The Respondent called two additional witnesses to testify on his behalf. First, Peter Ernst Riess identified himself as being an account manager at Pitney Bowes, Respondent's present employer. As such Mr. Riess has supervised Respondent the past year. He described Respondent as being an excellent employee who doesn't require any supervision, an honest person whom the witness trusts. Second, Paul Charles Coleman identified himself as being Respondent's boyfriend/life partner. They have had a sexual relationship the past year and some months. Although Respondent and the witness are together six days a week they maintain separate ad dresses. The witness has observed Respondent during these proceedings to be stressed and fearful of deporta tion. The witness acknowledged that the stress could be out of fear of deportation. The witness stated that while they both are committed to the relationship they do not plan to live together. The relationship has been monog amous for the witness. The witness believes Respondent is telling the truth as Respondent fears returning to Guatemala.

The Immigration Service presented the testimony of John Jaworski. Mr. Jaworski identified himself as being the INS officer who interviewed Respondent in connec tion with Respondent's first request for asylum, (Exh. No.2/12). The witness explained the procedure which he follows in conducting an asylum interview. He also stated that he recalled his interview of the Respondent. The witness identified his notes and indicated that they were consistent with Respondent's story account as set forth on the form 1-589, Exhibit Number 2/12, originally received by INS on October 6, 1992, as related at the November 13, 1995 interview. The witness also noted that the alien is given an opportunity at the conclusion of the interview to add anything else. Respondent in this case made no mention of homosexuality at the inter view. The witness was questioned about the Department of State profiles and the absence of any information re garding the problems of homosexuals in Guatemala. The witness acknowledged that he hasn't read much about the status of homosexuals in Guatemala, attributing that in part to the fact that he hasn't had a Guatemala homo sexual case noting that if he did, he would review the available evidence on the matter. The witness also stated that he does not believe that there is much perse cution of homosexuals in Guatemala as the issue homo sexuality has not been raised to the level of seriousness as with other countries.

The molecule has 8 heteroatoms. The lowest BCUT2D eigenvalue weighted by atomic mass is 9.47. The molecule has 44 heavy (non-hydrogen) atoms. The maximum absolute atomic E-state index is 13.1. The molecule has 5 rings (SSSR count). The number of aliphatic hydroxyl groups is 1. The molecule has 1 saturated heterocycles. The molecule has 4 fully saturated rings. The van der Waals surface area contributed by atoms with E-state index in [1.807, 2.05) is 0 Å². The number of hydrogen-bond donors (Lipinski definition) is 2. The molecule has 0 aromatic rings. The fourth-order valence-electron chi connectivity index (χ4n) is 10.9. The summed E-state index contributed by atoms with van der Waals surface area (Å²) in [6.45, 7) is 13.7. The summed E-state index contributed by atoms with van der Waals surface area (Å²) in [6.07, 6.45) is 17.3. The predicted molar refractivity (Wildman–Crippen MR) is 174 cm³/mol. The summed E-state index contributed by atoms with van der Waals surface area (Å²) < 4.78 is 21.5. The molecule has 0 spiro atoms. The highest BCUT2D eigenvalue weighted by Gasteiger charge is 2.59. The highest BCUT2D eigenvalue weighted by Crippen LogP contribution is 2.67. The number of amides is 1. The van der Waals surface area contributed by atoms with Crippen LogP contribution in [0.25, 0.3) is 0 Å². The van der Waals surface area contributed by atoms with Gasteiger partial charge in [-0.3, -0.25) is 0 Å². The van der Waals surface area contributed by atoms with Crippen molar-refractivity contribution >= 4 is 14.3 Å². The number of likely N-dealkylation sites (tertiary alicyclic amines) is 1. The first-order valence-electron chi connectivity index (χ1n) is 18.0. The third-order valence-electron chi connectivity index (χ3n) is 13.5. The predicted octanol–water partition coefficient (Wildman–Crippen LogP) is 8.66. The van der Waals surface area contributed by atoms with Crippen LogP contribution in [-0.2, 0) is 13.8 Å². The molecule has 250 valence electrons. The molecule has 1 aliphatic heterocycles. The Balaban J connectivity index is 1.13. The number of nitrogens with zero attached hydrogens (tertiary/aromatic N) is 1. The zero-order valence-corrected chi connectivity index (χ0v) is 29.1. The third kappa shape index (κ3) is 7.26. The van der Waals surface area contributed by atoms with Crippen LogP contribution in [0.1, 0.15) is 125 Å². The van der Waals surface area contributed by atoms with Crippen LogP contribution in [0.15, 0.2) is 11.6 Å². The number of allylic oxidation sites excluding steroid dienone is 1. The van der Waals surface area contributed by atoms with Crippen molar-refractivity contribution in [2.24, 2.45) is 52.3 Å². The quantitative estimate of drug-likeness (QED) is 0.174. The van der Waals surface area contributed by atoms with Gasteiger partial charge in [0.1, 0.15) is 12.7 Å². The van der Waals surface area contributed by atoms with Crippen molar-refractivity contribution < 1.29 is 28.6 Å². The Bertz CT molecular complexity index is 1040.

To be eligible for asylum under Section 208 of the Act an alien must meet the definition of a "refugee" which requires him to show persecution or a well-founded fear of persecution in a particular country on account of race, religion, nationality, membership in a particular social group, or political opinion. To be eligible for withhold ing of deportation an alien's facts must show a clear probability of persecution on the country designated for deportation on account of any one of five statutory grounds. The alien bears the evidentiary burdens of proof and persuasion in any application for asylum un der Section 208 of the Act and withholding of deporta tion. The Courts have concluded that the "well-founded fear" standard and the "clear probability" standard are different, that the former is more generous than the latter.